A Lot or a Little?
What you will—and won't—find in this TV show.
Good and evil are mostly identifiable to viewers, but the Skeksis are masters of manipulating the naive Gelflings. They draw on the crystal's powers for their own greed, even to fatal consequences for the Gelflings. For their part, those Gelflings able to see the truth demonstrate extreme courage in their quest to stand up to the Skeksis' power. Strong messages about doing what's right even when it's not popular. Some gross-out moments involving one of the Skeksis' chronic pustule problem and the severe oozing it causes.
Positive Role Models
Rian, Brea, and Deet are brave and determined in their quests. They're motivated by the cause of all Gelflings and peace-loving creatures of Thra and are willing to put themselves in harm's way to achieve their goal. Skeksis are driven by greed and a desire for power.
Violence & Scariness
Many creatures are scary or intimidating in appearance, and some scenes give close-up shots of them snarling and gnashing their teeth. Chase scenes and fighting are intense; some characters are injured or die. In a particularly tense scene, the Skeksis use a Gelfling to test the crystal's powers, sucking her life force in lengthy, dramatic fashion and causing her to evaporate once it's all gone.
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Sex, Romance & Nudity
Rarely, kissing and physical closeness between Gelflings.
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Products & Purchases
This series tells the preceding story to the 1982 feature film The Dark Crystal.
Parents Need to Know
Parents need to know that The Dark Crystal: Age of Resistance is a prequel series to Jim Henson's beloved 1982 film The Dark Crystal. Fans will be thrilled to know that the show stays true to the puppetry and general appearance of the original while improving on the overall presentation. The intensity of the storytelling carries into this series, too, as does violence that's all the more impactful because of the improved animation techniques. Battles are fought, sympathetic characters are hurt and killed, and there's a general sense of dread surrounding the show's villains. On the upside, the heroes demonstrate determination and courage in their willingness to counter public opinion and their effort to combat the Skeksis' evildoing.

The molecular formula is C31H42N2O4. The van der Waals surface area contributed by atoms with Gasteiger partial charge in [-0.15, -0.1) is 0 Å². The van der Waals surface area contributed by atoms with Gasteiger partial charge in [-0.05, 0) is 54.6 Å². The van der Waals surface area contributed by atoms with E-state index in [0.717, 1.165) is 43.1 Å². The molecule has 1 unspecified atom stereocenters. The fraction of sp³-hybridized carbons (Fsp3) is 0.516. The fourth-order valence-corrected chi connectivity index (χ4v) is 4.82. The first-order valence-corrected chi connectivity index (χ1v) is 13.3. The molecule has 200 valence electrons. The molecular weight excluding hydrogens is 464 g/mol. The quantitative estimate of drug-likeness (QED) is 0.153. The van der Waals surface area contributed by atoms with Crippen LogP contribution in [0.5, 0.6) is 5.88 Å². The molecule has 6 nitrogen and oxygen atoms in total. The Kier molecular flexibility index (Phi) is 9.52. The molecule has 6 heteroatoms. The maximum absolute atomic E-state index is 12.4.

Is It Any Good?
Masterfully produced and gorgeously animated through classic Jim Henson puppetry and modern CGI, this series does well to fill the big shoes created by the original film. Several sweeping scenes of Thra are breathtakingly gorgeous; others bring that same level of detail to the sinister, vulture-like Skeksis, and the result is quite the opposite. Either way it's a visual treat for viewers and, in an era of CGI dominance, a surprising and appealing find that mixes old with new.
As the story of Age of Resistance unfolds, it touches on some unexpected societal themes, most obviously the complacent nature of the Gelflings and their willingness to go along to get along even when faced with the truth about the Skeksis' intentions. Politics come into play, new villains are revealed, and the plight of the heroes alternates between improbable and impossible. Occasionally the Skeksis' constant infighting brings some levity to their scenes, but on the whole, the tension never really eases. Even so, the story's themes of courage, perseverance, and fighting the good fight remain unblemished as the tale plays out, and it never feels entirely hopeless to root for the good guys.
Did we miss something on diversity?
Research shows a connection between kids' healthy self-esteem and positive portrayals in media. That's why we've added a new "Diverse Representations" section to our reviews that will be rolling out on an ongoing basis. You can help us help kids by suggesting a diversity update.